The topic of how, beginning in the 1870s and 1880s, southern California was marketed to Anglo immigrants has been treated in a recent article and a new book.
The article, “Not just a Golden State: Three Anglo ‘Rushes’ in the Making of Southern California, 1880-1920,” by Glen Gendzel, assistant professor of history at San José State University, appears in the current (Winter 2008-09, Vol. 90, No. 4) issue of Southern California Quarterly, published by the Historical Society of Southern California.
The book is Paradise Promoted: the Booster Campaign that Created Los Angeles, 1870-1930, by Tom Zimmerman, published by Angel City Press of Santa Monica (2008).
In his article, Prof. Gendzel makes the point that while the Gold Rush in northern California is typically viewed as California’s “foundational event,” southern California was settled by well-to-do Anglo immigrants who came in three “rushes” of their own: the “health rush,” the “land rush,” and the “orange rush.” These booms were not only bigger than the Gold Rush, but they also resulted in the the south becoming the larger population center, with important impacts on culture and demographics as well.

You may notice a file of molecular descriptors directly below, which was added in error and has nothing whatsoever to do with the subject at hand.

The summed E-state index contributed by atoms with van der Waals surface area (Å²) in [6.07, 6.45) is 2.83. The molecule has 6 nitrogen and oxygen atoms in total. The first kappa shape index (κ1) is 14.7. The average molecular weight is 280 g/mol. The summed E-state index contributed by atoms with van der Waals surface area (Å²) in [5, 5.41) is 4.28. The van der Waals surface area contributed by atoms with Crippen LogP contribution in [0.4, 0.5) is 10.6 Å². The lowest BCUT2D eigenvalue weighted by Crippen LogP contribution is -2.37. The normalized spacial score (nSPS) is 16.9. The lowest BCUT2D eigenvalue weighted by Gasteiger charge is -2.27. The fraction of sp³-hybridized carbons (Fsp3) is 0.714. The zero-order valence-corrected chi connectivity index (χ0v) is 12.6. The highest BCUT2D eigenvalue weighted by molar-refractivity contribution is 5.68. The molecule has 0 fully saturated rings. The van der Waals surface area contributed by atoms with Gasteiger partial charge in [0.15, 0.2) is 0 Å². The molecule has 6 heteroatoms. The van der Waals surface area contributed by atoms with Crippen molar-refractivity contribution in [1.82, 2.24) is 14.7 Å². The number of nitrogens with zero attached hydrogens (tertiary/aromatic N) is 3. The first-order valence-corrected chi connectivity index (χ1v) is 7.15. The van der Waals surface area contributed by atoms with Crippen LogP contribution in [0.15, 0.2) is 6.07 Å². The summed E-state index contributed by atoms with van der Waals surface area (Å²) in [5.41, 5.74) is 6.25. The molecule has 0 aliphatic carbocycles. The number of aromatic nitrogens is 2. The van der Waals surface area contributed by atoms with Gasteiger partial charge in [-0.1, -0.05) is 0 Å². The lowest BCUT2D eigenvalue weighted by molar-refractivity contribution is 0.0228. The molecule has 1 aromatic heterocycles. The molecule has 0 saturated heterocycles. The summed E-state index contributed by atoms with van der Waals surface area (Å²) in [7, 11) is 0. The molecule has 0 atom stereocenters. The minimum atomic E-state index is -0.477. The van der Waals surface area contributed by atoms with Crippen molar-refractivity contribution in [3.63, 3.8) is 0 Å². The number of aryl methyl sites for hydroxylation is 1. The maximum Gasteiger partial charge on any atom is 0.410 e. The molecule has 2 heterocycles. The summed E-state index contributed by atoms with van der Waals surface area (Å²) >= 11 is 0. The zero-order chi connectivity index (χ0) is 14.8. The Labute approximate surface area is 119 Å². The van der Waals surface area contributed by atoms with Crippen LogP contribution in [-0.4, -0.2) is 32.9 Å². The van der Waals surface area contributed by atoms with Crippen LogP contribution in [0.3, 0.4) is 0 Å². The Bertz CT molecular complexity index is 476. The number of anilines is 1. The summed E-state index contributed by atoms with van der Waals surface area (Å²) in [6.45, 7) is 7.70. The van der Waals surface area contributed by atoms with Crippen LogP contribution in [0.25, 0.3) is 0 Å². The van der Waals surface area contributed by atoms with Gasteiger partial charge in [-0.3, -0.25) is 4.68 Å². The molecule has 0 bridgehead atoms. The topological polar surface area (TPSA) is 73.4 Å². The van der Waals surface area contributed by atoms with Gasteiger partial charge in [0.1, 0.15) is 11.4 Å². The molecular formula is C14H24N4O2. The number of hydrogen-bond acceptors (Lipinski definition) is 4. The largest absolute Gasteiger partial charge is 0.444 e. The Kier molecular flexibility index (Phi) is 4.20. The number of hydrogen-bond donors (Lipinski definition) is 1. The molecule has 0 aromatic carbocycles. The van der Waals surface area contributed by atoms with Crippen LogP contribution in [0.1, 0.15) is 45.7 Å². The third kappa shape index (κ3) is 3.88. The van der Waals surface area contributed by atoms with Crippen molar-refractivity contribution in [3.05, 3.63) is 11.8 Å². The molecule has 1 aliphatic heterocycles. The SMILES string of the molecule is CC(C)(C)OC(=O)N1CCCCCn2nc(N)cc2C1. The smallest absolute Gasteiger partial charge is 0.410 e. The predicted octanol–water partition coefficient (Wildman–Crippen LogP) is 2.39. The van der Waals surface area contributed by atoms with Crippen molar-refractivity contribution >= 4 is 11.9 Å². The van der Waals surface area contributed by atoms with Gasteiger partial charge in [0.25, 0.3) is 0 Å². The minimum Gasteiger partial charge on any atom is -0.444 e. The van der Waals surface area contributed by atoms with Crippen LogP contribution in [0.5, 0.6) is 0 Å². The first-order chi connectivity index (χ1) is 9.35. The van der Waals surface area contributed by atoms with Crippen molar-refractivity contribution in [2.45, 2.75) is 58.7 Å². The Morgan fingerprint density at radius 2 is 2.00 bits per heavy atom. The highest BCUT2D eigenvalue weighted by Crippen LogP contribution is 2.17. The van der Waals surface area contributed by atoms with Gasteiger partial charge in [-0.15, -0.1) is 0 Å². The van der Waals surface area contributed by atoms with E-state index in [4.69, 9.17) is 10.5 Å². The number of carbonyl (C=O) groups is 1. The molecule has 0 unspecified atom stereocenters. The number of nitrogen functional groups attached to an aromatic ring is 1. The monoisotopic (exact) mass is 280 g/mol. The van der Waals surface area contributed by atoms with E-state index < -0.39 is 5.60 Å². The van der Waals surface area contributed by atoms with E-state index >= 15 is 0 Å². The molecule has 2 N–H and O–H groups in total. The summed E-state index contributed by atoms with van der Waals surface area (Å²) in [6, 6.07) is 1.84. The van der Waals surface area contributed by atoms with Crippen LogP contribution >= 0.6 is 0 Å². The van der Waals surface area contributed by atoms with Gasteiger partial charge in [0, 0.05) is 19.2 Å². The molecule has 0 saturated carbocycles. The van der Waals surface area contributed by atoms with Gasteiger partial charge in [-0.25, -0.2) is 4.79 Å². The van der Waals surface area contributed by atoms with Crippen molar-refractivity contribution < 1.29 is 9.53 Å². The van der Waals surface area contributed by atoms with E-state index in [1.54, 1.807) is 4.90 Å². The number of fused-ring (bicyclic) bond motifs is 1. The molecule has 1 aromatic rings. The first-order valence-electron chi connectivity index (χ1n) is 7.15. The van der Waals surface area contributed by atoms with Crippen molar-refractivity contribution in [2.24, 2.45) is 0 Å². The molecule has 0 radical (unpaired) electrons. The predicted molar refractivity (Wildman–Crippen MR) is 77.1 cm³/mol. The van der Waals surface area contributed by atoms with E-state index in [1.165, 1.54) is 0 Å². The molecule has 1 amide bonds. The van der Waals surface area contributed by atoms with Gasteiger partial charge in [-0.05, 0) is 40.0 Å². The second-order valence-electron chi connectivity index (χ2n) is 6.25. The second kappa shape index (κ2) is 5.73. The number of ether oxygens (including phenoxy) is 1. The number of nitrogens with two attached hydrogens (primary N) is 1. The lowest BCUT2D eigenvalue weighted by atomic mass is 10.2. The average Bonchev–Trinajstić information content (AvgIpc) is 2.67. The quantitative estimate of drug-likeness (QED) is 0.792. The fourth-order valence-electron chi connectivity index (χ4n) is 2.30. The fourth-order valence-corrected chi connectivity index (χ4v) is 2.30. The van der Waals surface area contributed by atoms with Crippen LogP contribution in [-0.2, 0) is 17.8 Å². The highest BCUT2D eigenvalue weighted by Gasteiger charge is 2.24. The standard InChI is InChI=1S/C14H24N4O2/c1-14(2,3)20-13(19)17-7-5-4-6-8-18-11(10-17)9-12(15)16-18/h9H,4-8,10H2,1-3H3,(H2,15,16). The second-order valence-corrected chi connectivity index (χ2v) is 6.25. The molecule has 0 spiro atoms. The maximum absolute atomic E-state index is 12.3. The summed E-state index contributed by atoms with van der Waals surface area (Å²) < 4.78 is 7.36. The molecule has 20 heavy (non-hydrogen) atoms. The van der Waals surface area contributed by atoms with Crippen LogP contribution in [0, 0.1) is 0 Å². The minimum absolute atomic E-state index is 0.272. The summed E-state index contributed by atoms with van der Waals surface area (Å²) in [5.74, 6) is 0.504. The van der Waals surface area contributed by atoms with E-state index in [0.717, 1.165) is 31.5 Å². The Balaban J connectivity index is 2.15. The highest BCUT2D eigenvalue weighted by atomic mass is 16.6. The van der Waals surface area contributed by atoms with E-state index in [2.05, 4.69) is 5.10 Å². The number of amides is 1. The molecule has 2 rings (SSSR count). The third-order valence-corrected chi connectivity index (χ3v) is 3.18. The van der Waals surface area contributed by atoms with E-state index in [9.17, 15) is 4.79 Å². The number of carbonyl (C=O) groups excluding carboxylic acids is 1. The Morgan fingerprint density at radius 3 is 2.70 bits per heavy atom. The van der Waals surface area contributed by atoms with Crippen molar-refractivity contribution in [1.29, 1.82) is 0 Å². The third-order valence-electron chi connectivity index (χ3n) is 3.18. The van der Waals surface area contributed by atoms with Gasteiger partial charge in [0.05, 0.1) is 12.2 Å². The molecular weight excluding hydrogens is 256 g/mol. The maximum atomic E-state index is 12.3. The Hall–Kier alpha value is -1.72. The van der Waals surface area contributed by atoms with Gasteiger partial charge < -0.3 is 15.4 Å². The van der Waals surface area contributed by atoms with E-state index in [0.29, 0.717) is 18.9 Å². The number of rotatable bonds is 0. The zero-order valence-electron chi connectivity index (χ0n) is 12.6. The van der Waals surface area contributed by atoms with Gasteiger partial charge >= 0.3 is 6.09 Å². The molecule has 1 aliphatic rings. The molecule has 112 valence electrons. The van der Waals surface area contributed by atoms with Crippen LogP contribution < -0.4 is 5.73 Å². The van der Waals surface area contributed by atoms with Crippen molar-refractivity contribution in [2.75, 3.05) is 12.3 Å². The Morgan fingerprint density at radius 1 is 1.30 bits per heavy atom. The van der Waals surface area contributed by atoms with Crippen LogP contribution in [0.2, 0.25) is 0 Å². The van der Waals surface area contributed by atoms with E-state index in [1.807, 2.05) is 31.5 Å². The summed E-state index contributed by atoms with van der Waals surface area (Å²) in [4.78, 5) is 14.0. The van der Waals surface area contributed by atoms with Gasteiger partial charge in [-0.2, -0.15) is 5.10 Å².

Tom Zimmerman has based his lavishly illustrated book in large part on his own collection of ephemera from the era of boosterism, starting in 1870. While the book, as its publishers say, may be a “must for every Southern California-lover’s coffee table,” Mr. Zimmerman has also written an extensive text (and helpfully explanatory captions for the illustrations) in which he describes not only the history of but also the techniques used in the various promotional campaigns that actualized the three “rushes” identified by Prof. Gendzel. By extending the scope of his book through the 1920s, Mr. Zimmerman also identified a fourth rush, namely one focusing on industry, or, rather, “clean industry,” as promoted by the L.A. Chamber of Commerce. Mr. Zimmerman also carries his narrative into the 1930s, when the Depression caused the local establishment to stop recruiting immigrants and led to the rise of labor and other social movements.
The only quibble I might raise about both the article and the book, is that neither mentions the impact of the oil industry in the region during the era studied. Southern California was, after all, one of the world’s largest producers of oil in the early 20th century. I suspect that the roughneck image of the oil industry does not jibe well with Prof. Gendzel’s argument about the impact of genteel, middle-class immigration, nor the promotion of clean industry that Mr. Zimmerman describes.
But having said that, both works are informative, and in the case of Mr. Zimmerman’s book, the pictures really are worth putting on a coffee table.
I also want to mention that I had the pleasure of attending a talk by Mr. Zimmerman on Sunday, Feb. 8, 2009, sponsored by the Santa Monica Conservancy.